It’s early innings in the world of personalization, but the stakes are about to get higher. Soon the world will be blinking with an interconnected network of “smart” screens that knows who you are, and with a high degree of certainty. This ubiquity of Internet-connected entities (the so-called Internet of Things) means we will soon interact with more and more “personalized” services. What if your TV, your work computer, your phone, your home computer, your tablet, your car’s dashboard, the screen at the shelf in the Walgreens, in the back of the taxi, and in your workplace elevator all acted in concert?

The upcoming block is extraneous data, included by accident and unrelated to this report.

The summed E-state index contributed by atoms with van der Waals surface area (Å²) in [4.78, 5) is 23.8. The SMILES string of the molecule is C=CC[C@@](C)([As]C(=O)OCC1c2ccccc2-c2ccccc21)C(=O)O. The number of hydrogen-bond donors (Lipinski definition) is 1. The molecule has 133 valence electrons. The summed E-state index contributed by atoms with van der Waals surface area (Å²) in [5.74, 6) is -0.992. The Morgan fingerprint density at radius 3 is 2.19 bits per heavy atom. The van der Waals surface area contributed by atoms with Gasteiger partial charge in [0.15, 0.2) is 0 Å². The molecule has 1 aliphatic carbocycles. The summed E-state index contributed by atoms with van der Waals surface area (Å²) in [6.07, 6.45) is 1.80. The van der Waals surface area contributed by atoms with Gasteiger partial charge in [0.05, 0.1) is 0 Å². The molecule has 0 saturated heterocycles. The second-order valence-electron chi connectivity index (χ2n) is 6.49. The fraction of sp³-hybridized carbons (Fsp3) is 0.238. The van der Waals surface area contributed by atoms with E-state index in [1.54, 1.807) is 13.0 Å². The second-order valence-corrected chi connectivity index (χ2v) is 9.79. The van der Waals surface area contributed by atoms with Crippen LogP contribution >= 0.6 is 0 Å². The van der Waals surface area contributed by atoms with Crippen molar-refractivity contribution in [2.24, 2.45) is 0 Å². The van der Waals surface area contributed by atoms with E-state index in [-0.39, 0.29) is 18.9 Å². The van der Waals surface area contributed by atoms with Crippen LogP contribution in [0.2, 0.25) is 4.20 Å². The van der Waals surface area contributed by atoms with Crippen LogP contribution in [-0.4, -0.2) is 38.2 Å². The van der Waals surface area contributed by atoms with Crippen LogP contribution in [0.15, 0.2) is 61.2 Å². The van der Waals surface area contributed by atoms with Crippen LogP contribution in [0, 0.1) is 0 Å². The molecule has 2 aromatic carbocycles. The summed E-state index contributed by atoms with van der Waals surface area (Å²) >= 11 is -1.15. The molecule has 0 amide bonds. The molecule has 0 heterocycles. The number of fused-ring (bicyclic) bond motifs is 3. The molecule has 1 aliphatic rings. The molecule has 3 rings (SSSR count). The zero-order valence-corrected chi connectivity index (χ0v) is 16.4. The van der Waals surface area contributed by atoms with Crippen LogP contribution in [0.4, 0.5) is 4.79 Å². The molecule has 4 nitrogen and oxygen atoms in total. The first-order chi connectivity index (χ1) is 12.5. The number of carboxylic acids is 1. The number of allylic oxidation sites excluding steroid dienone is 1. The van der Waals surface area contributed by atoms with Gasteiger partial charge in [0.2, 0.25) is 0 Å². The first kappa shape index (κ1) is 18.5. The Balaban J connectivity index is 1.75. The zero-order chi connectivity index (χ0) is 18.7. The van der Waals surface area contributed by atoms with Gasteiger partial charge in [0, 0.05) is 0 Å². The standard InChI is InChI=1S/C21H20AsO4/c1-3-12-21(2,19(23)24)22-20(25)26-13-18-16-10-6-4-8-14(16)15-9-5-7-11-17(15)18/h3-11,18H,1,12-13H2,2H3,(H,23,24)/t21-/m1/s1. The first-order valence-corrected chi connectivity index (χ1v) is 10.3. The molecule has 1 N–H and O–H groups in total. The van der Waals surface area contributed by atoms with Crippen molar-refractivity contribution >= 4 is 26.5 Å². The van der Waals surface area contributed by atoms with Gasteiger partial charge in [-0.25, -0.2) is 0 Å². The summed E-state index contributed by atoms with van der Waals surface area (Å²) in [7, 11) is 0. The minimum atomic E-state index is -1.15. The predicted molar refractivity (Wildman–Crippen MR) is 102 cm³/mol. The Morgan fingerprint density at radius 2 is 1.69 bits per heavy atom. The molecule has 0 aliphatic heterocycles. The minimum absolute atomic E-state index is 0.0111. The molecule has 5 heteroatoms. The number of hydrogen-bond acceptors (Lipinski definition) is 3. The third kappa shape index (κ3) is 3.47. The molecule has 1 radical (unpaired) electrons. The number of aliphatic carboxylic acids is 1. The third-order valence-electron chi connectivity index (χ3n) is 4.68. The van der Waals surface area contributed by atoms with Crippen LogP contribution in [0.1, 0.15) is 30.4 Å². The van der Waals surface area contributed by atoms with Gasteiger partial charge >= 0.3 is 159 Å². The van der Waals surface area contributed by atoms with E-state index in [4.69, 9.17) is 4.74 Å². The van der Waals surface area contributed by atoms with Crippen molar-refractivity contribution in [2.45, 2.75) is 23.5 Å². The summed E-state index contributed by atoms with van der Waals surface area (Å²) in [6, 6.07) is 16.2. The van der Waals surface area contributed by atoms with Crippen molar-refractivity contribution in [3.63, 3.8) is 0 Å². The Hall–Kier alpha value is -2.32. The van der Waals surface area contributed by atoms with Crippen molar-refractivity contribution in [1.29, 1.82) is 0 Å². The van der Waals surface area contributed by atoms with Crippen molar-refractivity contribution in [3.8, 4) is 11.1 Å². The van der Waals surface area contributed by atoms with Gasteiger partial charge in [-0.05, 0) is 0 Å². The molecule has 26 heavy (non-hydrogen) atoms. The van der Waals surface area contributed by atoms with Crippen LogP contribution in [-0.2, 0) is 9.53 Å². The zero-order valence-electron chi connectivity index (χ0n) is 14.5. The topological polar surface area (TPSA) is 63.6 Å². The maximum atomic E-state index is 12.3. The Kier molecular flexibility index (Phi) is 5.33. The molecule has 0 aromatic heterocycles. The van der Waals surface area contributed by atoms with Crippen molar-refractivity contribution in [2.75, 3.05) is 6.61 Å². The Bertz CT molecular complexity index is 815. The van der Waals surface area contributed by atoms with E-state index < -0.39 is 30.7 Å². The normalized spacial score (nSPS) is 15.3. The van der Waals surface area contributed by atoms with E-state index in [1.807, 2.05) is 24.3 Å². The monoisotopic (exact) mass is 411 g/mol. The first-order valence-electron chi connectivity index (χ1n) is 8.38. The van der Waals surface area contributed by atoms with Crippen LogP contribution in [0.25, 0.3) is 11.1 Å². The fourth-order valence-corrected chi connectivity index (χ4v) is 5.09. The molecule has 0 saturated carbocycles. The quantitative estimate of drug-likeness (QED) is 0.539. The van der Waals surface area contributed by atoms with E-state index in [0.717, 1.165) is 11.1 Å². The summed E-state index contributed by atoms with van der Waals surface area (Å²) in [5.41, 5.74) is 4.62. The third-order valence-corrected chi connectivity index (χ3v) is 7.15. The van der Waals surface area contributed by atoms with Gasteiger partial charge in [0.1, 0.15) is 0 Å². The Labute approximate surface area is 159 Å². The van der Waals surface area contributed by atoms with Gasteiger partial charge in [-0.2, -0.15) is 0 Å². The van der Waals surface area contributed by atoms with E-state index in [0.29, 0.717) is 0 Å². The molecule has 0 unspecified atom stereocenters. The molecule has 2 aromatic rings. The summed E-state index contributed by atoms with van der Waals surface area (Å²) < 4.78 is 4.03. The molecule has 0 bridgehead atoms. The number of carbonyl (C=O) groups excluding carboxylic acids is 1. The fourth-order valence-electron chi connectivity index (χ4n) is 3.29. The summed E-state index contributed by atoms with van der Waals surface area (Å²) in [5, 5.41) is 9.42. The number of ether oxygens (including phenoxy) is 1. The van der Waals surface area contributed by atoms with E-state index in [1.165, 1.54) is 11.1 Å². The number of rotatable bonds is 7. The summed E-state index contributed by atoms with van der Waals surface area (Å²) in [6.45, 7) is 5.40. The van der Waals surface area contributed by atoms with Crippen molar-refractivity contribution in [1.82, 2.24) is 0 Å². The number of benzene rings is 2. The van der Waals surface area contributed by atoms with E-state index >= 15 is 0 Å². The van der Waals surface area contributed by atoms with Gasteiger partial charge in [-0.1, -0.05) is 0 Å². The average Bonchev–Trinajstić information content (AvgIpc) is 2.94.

At first, all this personalization will benefit the end user. Imagine if the screen in the back of your taxi could communicate with your phone to know your home address, that Starbucks would start to whip up your favorite drink as soon as you walk in the store, or that Walgreens will know that your “smart” fridge is out of milk. This personalization will be highly beneficial for the end users, because attracting loyal end users is essential for the business to survive. Yet, as these services become indispensable and the novelty turns into expectation, we must remember that personalization always comes with a price.